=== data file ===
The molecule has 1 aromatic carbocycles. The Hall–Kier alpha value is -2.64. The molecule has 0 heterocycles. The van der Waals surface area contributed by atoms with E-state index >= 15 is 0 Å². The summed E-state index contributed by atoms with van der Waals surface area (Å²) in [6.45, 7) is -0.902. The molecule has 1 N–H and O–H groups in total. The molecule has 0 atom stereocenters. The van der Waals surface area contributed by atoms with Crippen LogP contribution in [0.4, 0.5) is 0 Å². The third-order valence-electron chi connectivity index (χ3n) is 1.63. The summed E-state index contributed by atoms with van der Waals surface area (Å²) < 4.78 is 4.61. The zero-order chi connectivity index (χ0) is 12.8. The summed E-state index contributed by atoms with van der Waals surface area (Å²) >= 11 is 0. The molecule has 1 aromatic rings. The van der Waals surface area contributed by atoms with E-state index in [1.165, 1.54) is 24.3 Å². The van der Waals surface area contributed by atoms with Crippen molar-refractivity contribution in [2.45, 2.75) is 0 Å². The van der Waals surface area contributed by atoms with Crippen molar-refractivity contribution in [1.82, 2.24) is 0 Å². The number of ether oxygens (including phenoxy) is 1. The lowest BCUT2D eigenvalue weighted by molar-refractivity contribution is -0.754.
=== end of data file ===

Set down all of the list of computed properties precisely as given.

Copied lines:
The molecule has 1 aromatic carbocycles. The Hall–Kier alpha value is -2.64. The molecule has 0 heterocycles. The van der Waals surface area contributed by atoms with E-state index >= 15 is 0 Å². The summed E-state index contributed by atoms with van der Waals surface area (Å²) in [6.45, 7) is -0.902. The molecule has 1 N–H and O–H groups in total. The molecule has 0 atom stereocenters. The van der Waals surface area contributed by atoms with Crippen LogP contribution in [0.4, 0.5) is 0 Å². The third-order valence-electron chi connectivity index (χ3n) is 1.63. The summed E-state index contributed by atoms with van der Waals surface area (Å²) < 4.78 is 4.61. The zero-order chi connectivity index (χ0) is 12.8. The summed E-state index contributed by atoms with van der Waals surface area (Å²) >= 11 is 0. The molecule has 1 aromatic rings. The van der Waals surface area contributed by atoms with E-state index in [1.165, 1.54) is 24.3 Å². The van der Waals surface area contributed by atoms with Crippen molar-refractivity contribution in [2.45, 2.75) is 0 Å². The van der Waals surface area contributed by atoms with Crippen molar-refractivity contribution in [1.82, 2.24) is 0 Å². The number of ether oxygens (including phenoxy) is 1. The lowest BCUT2D eigenvalue weighted by molar-refractivity contribution is -0.754.